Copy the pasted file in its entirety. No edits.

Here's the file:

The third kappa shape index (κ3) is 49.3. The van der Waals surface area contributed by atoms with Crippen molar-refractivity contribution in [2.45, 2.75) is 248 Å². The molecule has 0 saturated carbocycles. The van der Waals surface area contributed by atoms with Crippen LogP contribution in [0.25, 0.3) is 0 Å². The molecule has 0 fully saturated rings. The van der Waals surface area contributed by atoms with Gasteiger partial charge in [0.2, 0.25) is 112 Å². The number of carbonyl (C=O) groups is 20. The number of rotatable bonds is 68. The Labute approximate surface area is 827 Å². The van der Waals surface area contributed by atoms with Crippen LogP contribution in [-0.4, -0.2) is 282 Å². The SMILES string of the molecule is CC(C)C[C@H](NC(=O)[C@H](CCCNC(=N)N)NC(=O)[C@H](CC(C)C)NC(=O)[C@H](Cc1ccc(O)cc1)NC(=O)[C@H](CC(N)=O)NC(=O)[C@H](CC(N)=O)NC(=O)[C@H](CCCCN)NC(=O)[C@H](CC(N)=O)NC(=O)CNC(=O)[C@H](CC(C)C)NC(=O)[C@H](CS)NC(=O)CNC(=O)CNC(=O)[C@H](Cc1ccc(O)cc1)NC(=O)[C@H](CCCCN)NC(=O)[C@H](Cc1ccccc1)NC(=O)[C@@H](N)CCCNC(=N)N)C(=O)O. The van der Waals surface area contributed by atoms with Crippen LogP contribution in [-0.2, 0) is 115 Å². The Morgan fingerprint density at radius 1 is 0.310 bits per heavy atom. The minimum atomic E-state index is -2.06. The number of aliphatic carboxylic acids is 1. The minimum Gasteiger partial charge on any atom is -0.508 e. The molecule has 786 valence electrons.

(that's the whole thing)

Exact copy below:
The third kappa shape index (κ3) is 49.3. The van der Waals surface area contributed by atoms with Crippen molar-refractivity contribution in [2.45, 2.75) is 248 Å². The molecule has 0 saturated carbocycles. The van der Waals surface area contributed by atoms with Crippen LogP contribution in [0.25, 0.3) is 0 Å². The molecule has 0 fully saturated rings. The van der Waals surface area contributed by atoms with Gasteiger partial charge in [0.2, 0.25) is 112 Å². The number of carbonyl (C=O) groups is 20. The number of rotatable bonds is 68. The Labute approximate surface area is 827 Å². The van der Waals surface area contributed by atoms with Crippen LogP contribution in [-0.4, -0.2) is 282 Å². The SMILES string of the molecule is CC(C)C[C@H](NC(=O)[C@H](CCCNC(=N)N)NC(=O)[C@H](CC(C)C)NC(=O)[C@H](Cc1ccc(O)cc1)NC(=O)[C@H](CC(N)=O)NC(=O)[C@H](CC(N)=O)NC(=O)[C@H](CCCCN)NC(=O)[C@H](CC(N)=O)NC(=O)CNC(=O)[C@H](CC(C)C)NC(=O)[C@H](CS)NC(=O)CNC(=O)CNC(=O)[C@H](Cc1ccc(O)cc1)NC(=O)[C@H](CCCCN)NC(=O)[C@H](Cc1ccccc1)NC(=O)[C@@H](N)CCCNC(=N)N)C(=O)O. The van der Waals surface area contributed by atoms with Crippen LogP contribution in [-0.2, 0) is 115 Å². The Morgan fingerprint density at radius 1 is 0.310 bits per heavy atom. The minimum atomic E-state index is -2.06. The number of aliphatic carboxylic acids is 1. The minimum Gasteiger partial charge on any atom is -0.508 e. The molecule has 786 valence electrons.